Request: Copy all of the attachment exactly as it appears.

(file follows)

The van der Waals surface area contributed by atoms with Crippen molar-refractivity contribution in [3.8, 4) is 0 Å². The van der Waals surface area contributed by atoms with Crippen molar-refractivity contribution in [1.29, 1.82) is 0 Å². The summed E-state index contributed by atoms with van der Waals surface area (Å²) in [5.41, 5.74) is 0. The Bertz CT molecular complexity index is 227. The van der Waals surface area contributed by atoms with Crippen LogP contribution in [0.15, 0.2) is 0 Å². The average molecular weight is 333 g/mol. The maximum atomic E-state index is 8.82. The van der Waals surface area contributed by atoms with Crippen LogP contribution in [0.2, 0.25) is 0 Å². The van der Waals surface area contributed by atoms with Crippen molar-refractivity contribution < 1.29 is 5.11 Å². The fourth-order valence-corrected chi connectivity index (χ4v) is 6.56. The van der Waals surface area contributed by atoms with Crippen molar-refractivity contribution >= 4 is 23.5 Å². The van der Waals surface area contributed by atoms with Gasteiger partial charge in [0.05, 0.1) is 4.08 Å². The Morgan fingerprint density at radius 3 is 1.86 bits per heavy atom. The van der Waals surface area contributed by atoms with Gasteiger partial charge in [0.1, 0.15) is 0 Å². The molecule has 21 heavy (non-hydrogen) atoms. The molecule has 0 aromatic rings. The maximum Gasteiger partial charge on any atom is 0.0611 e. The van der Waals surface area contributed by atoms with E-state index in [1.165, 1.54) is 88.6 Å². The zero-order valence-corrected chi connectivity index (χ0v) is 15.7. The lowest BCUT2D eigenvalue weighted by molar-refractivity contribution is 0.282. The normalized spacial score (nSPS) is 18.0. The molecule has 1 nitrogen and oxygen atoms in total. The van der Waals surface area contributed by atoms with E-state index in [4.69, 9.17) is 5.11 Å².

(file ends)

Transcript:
The van der Waals surface area contributed by atoms with Crippen molar-refractivity contribution in [3.8, 4) is 0 Å². The van der Waals surface area contributed by atoms with Crippen molar-refractivity contribution in [1.29, 1.82) is 0 Å². The summed E-state index contributed by atoms with van der Waals surface area (Å²) in [5.41, 5.74) is 0. The Bertz CT molecular complexity index is 227. The van der Waals surface area contributed by atoms with Crippen LogP contribution in [0.15, 0.2) is 0 Å². The average molecular weight is 333 g/mol. The maximum atomic E-state index is 8.82. The van der Waals surface area contributed by atoms with Crippen LogP contribution in [0.2, 0.25) is 0 Å². The van der Waals surface area contributed by atoms with Crippen molar-refractivity contribution < 1.29 is 5.11 Å². The fourth-order valence-corrected chi connectivity index (χ4v) is 6.56. The van der Waals surface area contributed by atoms with Crippen molar-refractivity contribution >= 4 is 23.5 Å². The van der Waals surface area contributed by atoms with Gasteiger partial charge in [0.05, 0.1) is 4.08 Å². The Morgan fingerprint density at radius 3 is 1.86 bits per heavy atom. The van der Waals surface area contributed by atoms with Gasteiger partial charge in [0.1, 0.15) is 0 Å². The molecule has 21 heavy (non-hydrogen) atoms. The molecule has 0 aromatic rings. The maximum Gasteiger partial charge on any atom is 0.0611 e. The van der Waals surface area contributed by atoms with E-state index in [1.165, 1.54) is 88.6 Å². The zero-order valence-corrected chi connectivity index (χ0v) is 15.7. The lowest BCUT2D eigenvalue weighted by molar-refractivity contribution is 0.282. The normalized spacial score (nSPS) is 18.0. The molecule has 1 nitrogen and oxygen atoms in total. The van der Waals surface area contributed by atoms with E-state index in [4.69, 9.17) is 5.11 Å².